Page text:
Step 1: Make cells editable so that sorting will work.

Add cells we want to sort to a range and make that range editable in “Allow Users to Edit Ranges.” This allows users to edit these cells when the worksheet is protected, even if they are locked cells.

  1. Select all the cells you would like the user to be able to sort, including their column headings.
  2. Go to the Data tab and click Filter. An arrow should appear next to each column header.
  3. Go to Review tab-> Allow Users to Edit Ranges
    1. Click “New…”
    2. Give the range a title.
    3. “Refers to Cells” should already contain the cells you want to allowing sorting on.
    4. If you want to allow only certain people to sort, give the range a password.
    5. Click “OK”

Step 2: Prevent users from editing these cells

When protecting the worksheet, uncheck “Select Locked Cells” worksheet protection property. This will prevent users from editing the cells.

  1. In the “Allow Users to Edit Ranges” dialog:
    1. Click “Protect Sheet…”
    2. Give the worksheet a password
    3. Uncheck the worksheet protection property called “Select Locked Cells”
    4. Check the “Sort” property and the “AutoFilter” properties
    5. Click “OK”

This solution allows users to use the Auto Filter arrows in the column names or the Sort buttons in the Data tab to sort data. Another benefit is that you have the option of allowing only certain users to sort by giving the range a password. Please note that this range password is separate from the password you set to protect the sheet.

Solution 2: Using Macros to Allow Locked Cell Sorting

To use a Macro to allowed the sorting of locked cells, you will need to make a macro for every sort operation you would like to allow. For example, ascending sorts and descending sorts would have to be written in separate macros. In addition, not all users have macros enabled because they are a security risk. However, the advantage of macros is that you don’t need to configure your template in any special way.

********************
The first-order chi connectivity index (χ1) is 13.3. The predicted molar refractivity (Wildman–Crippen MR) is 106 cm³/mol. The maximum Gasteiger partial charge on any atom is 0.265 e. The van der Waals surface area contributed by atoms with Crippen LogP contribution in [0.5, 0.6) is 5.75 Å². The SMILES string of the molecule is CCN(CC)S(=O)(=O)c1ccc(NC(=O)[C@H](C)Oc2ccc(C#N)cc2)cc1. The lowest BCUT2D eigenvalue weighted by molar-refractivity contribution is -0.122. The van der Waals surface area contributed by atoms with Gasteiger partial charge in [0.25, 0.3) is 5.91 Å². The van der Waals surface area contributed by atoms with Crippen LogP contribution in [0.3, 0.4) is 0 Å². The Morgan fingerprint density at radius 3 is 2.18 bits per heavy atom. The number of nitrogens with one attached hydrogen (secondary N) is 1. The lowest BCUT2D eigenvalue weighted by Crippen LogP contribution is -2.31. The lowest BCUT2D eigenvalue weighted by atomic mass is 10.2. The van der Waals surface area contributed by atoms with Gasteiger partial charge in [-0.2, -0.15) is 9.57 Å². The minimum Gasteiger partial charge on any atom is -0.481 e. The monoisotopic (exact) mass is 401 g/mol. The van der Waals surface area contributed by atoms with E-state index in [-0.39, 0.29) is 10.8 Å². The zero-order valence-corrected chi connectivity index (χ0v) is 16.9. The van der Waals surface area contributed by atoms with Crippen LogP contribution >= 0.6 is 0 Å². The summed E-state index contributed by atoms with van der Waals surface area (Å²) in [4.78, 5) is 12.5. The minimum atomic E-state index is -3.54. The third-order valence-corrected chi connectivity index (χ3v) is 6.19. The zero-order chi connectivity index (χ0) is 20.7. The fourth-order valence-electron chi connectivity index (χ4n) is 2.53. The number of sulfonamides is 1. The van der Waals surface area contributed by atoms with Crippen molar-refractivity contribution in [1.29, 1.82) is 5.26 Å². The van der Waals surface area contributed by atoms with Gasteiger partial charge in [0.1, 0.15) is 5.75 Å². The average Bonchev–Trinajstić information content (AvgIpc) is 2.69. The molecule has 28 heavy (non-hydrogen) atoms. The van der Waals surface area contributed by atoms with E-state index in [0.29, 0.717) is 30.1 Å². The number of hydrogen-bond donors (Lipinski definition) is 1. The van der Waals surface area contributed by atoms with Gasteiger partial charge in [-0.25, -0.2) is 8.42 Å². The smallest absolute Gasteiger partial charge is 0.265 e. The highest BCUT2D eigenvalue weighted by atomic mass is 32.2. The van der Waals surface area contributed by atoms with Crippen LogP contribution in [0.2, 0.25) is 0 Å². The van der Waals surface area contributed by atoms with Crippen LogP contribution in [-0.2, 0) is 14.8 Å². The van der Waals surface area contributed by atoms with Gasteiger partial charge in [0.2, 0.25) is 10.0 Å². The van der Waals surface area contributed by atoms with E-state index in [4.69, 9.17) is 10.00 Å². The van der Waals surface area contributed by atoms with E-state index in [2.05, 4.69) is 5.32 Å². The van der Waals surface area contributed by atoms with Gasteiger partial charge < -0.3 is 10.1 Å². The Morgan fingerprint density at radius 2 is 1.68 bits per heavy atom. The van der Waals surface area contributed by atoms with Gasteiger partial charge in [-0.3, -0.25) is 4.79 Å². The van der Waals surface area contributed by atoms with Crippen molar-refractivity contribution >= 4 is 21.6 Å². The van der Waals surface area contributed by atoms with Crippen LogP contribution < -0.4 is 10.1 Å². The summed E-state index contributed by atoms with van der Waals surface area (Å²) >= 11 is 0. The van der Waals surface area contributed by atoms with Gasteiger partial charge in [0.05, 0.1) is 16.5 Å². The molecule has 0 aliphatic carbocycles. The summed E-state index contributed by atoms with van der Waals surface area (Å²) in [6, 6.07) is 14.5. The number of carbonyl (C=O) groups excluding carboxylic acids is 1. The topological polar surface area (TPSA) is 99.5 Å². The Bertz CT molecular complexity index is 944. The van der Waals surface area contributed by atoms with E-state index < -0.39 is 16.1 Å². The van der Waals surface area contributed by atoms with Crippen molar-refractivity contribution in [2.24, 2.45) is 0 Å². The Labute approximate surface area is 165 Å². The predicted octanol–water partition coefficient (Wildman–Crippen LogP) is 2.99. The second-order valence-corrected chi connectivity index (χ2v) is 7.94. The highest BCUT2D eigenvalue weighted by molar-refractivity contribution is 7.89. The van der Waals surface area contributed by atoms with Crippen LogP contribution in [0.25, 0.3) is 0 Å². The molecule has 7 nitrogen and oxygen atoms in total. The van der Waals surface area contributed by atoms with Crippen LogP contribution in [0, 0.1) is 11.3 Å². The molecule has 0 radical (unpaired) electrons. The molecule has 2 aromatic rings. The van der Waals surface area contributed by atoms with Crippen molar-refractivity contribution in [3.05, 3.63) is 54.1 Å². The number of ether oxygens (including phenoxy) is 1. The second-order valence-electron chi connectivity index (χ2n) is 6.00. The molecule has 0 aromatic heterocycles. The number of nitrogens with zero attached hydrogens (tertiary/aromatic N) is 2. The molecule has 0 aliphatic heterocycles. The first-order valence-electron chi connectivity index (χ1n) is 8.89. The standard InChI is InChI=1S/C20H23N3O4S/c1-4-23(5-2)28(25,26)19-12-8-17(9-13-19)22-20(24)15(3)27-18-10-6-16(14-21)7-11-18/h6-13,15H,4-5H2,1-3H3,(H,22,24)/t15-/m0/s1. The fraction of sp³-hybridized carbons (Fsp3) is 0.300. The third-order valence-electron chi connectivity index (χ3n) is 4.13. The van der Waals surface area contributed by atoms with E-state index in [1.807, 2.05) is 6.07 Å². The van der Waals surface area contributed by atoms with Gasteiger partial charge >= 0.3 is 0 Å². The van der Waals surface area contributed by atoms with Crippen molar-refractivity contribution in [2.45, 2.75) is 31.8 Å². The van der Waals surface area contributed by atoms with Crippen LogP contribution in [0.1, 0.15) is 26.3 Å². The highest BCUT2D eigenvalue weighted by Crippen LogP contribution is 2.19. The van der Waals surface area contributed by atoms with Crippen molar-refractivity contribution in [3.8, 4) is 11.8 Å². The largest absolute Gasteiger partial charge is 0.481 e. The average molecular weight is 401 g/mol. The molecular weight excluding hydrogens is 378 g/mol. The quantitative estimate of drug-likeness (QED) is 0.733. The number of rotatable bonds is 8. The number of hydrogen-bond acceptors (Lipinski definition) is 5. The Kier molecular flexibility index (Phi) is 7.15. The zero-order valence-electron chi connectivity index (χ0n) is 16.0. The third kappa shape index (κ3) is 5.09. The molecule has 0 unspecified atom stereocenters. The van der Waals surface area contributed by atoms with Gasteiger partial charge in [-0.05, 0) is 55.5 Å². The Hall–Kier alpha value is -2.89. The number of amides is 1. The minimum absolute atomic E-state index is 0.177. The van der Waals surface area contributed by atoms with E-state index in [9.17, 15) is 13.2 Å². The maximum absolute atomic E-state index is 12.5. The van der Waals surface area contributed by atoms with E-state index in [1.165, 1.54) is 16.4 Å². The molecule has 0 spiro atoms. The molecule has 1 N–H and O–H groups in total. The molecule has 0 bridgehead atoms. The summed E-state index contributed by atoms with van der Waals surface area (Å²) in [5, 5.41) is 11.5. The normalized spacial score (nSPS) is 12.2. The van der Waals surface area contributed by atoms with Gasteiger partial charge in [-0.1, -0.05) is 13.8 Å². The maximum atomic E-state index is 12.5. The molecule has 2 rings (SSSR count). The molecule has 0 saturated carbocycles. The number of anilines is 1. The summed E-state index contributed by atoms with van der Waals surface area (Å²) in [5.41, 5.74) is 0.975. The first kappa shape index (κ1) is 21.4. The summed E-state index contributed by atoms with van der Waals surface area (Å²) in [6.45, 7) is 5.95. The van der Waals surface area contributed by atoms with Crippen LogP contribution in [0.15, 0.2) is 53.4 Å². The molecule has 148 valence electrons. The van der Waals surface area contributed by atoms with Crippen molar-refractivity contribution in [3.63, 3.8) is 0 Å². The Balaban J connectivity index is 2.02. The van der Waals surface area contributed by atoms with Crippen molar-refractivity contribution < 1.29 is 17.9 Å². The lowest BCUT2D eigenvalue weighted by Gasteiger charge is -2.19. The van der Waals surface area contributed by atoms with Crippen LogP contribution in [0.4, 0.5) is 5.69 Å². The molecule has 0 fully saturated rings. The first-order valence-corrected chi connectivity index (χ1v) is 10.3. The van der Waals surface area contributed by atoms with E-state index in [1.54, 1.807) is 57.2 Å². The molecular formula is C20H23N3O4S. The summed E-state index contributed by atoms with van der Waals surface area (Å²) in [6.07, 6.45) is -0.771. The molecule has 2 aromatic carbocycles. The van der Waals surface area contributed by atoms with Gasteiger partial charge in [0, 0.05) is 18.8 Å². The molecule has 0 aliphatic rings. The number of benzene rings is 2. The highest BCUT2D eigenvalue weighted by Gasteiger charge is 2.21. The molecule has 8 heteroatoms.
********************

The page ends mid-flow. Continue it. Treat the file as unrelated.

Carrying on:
The macro we will write unprotects the sheet, selects a range called “range1,” sorts range1, and protects the sheet again:

Sub Macro1() 
' 
' Macro1 Macro 
' 
' Keyboard Shortcut: Ctrl+d 
'    
     //unprotect sheet 
     ActiveSheet.Unprotect
     //selects range     
     Application.Goto Reference:="range1"     
     //clears sort
     ActiveWorkbook.Worksheets("Sheet1").Sort.SortFields.Clear     
     //does descending sort, sets sort properties 
     ActiveWorkbook.Worksheets("Sheet1").Sort.SortFields.Add Key:=Range("A1"), _
         SortOn:=xlSortOnValues, Order:=xlDescending, DataOption:=xlSortNormal
With ActiveWorkbook.Worksheets("Sheet1").Sort
         .SetRange Range("A1:A4")
         .Header = xlNo
         .MatchCase = False
         .Orientation = xlTopToBottom
         .SortMethod = xlPinYin
         .Apply
     End With
     //protects the work sheet again
     ActiveSheet.Protect DrawingObjects:=False, Contents:=True, Scenarios:= _
         False
 End Sub

Related posts:

Leave a Reply

Your email address will not be published. Required fields are marked *